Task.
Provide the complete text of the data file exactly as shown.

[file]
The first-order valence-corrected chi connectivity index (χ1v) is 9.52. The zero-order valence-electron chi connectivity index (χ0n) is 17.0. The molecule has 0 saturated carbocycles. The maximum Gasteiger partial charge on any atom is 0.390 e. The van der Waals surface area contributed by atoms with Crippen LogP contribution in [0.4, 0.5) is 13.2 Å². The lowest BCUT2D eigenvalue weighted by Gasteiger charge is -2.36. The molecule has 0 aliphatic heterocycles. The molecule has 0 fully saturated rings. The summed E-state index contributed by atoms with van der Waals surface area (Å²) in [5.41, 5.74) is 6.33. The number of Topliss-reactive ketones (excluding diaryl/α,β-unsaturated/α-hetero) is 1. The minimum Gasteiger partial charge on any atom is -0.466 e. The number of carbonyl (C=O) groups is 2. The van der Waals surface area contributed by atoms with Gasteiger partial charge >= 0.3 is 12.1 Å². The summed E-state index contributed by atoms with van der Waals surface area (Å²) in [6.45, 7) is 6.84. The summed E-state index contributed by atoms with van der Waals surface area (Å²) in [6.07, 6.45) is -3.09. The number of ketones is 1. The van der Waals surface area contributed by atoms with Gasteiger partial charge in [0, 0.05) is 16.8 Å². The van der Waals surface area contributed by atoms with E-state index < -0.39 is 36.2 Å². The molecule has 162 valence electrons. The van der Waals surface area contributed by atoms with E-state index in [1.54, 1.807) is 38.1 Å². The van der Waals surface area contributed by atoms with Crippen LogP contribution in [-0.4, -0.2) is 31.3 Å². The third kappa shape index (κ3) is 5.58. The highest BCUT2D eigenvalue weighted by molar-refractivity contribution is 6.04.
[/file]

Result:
The first-order valence-corrected chi connectivity index (χ1v) is 9.52. The zero-order valence-electron chi connectivity index (χ0n) is 17.0. The molecule has 0 saturated carbocycles. The maximum Gasteiger partial charge on any atom is 0.390 e. The van der Waals surface area contributed by atoms with Crippen LogP contribution in [0.4, 0.5) is 13.2 Å². The lowest BCUT2D eigenvalue weighted by Gasteiger charge is -2.36. The molecule has 0 aliphatic heterocycles. The molecule has 0 fully saturated rings. The summed E-state index contributed by atoms with van der Waals surface area (Å²) in [5.41, 5.74) is 6.33. The number of Topliss-reactive ketones (excluding diaryl/α,β-unsaturated/α-hetero) is 1. The minimum Gasteiger partial charge on any atom is -0.466 e. The number of carbonyl (C=O) groups is 2. The van der Waals surface area contributed by atoms with Gasteiger partial charge >= 0.3 is 12.1 Å². The summed E-state index contributed by atoms with van der Waals surface area (Å²) in [6.45, 7) is 6.84. The summed E-state index contributed by atoms with van der Waals surface area (Å²) in [6.07, 6.45) is -3.09. The number of ketones is 1. The van der Waals surface area contributed by atoms with Gasteiger partial charge in [0, 0.05) is 16.8 Å². The van der Waals surface area contributed by atoms with E-state index < -0.39 is 36.2 Å². The molecule has 162 valence electrons. The van der Waals surface area contributed by atoms with E-state index in [1.54, 1.807) is 38.1 Å². The van der Waals surface area contributed by atoms with Crippen LogP contribution in [-0.4, -0.2) is 31.3 Å². The third kappa shape index (κ3) is 5.58. The highest BCUT2D eigenvalue weighted by molar-refractivity contribution is 6.04.